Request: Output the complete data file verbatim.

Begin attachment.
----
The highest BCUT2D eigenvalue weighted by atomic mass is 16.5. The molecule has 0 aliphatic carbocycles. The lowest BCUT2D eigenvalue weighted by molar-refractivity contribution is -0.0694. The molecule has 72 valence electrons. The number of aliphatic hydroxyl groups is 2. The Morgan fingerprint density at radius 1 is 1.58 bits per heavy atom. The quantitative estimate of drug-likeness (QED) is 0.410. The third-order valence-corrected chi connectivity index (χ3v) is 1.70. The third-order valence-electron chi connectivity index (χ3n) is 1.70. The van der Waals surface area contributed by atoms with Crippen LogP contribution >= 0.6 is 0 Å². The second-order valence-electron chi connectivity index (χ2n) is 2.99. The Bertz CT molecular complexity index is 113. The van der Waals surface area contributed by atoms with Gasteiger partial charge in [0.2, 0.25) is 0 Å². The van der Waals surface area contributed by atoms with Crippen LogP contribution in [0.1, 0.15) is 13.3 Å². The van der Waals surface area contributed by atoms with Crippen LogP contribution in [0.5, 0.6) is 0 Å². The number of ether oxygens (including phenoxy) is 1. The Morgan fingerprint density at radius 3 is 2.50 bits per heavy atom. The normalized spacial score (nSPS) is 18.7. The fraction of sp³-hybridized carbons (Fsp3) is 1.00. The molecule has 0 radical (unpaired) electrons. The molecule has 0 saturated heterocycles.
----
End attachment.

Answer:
The highest BCUT2D eigenvalue weighted by atomic mass is 16.5. The molecule has 0 aliphatic carbocycles. The lowest BCUT2D eigenvalue weighted by molar-refractivity contribution is -0.0694. The molecule has 72 valence electrons. The number of aliphatic hydroxyl groups is 2. The Morgan fingerprint density at radius 1 is 1.58 bits per heavy atom. The quantitative estimate of drug-likeness (QED) is 0.410. The third-order valence-corrected chi connectivity index (χ3v) is 1.70. The third-order valence-electron chi connectivity index (χ3n) is 1.70. The van der Waals surface area contributed by atoms with Crippen LogP contribution >= 0.6 is 0 Å². The second-order valence-electron chi connectivity index (χ2n) is 2.99. The Bertz CT molecular complexity index is 113. The van der Waals surface area contributed by atoms with Gasteiger partial charge in [0.2, 0.25) is 0 Å². The van der Waals surface area contributed by atoms with Crippen LogP contribution in [0.1, 0.15) is 13.3 Å². The van der Waals surface area contributed by atoms with Crippen LogP contribution in [0.5, 0.6) is 0 Å². The number of ether oxygens (including phenoxy) is 1. The Morgan fingerprint density at radius 3 is 2.50 bits per heavy atom. The normalized spacial score (nSPS) is 18.7. The fraction of sp³-hybridized carbons (Fsp3) is 1.00. The molecule has 0 radical (unpaired) electrons. The molecule has 0 saturated heterocycles.